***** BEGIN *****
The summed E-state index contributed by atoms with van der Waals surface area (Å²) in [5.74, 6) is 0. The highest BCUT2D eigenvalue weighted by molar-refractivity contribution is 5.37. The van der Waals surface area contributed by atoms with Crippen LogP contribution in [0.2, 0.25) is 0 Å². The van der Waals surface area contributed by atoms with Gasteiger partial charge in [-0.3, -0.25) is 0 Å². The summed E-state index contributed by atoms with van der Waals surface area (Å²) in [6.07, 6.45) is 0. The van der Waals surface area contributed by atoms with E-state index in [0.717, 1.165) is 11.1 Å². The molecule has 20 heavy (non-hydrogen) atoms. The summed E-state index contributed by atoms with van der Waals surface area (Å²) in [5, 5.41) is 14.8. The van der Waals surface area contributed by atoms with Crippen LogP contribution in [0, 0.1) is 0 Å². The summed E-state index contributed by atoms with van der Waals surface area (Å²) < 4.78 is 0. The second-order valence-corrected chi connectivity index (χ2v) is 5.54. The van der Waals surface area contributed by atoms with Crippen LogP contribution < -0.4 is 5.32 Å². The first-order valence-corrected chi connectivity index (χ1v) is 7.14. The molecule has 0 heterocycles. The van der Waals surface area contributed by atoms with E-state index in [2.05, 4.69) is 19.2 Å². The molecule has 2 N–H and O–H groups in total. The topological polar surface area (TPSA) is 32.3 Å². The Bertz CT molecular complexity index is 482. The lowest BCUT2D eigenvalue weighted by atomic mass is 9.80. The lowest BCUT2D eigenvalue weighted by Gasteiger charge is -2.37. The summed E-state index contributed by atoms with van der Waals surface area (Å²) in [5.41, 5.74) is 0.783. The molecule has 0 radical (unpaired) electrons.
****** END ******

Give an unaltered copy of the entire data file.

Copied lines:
The summed E-state index contributed by atoms with van der Waals surface area (Å²) in [5.74, 6) is 0. The highest BCUT2D eigenvalue weighted by molar-refractivity contribution is 5.37. The van der Waals surface area contributed by atoms with Crippen LogP contribution in [0.2, 0.25) is 0 Å². The van der Waals surface area contributed by atoms with Gasteiger partial charge in [-0.3, -0.25) is 0 Å². The summed E-state index contributed by atoms with van der Waals surface area (Å²) in [6.07, 6.45) is 0. The van der Waals surface area contributed by atoms with E-state index in [0.717, 1.165) is 11.1 Å². The molecule has 20 heavy (non-hydrogen) atoms. The summed E-state index contributed by atoms with van der Waals surface area (Å²) in [5, 5.41) is 14.8. The van der Waals surface area contributed by atoms with Crippen LogP contribution in [0, 0.1) is 0 Å². The summed E-state index contributed by atoms with van der Waals surface area (Å²) < 4.78 is 0. The second-order valence-corrected chi connectivity index (χ2v) is 5.54. The van der Waals surface area contributed by atoms with Crippen LogP contribution < -0.4 is 5.32 Å². The first-order valence-corrected chi connectivity index (χ1v) is 7.14. The molecule has 0 heterocycles. The van der Waals surface area contributed by atoms with E-state index in [2.05, 4.69) is 19.2 Å². The molecule has 2 N–H and O–H groups in total. The topological polar surface area (TPSA) is 32.3 Å². The Bertz CT molecular complexity index is 482. The lowest BCUT2D eigenvalue weighted by atomic mass is 9.80. The lowest BCUT2D eigenvalue weighted by Gasteiger charge is -2.37. The summed E-state index contributed by atoms with van der Waals surface area (Å²) in [5.41, 5.74) is 0.783. The molecule has 0 radical (unpaired) electrons.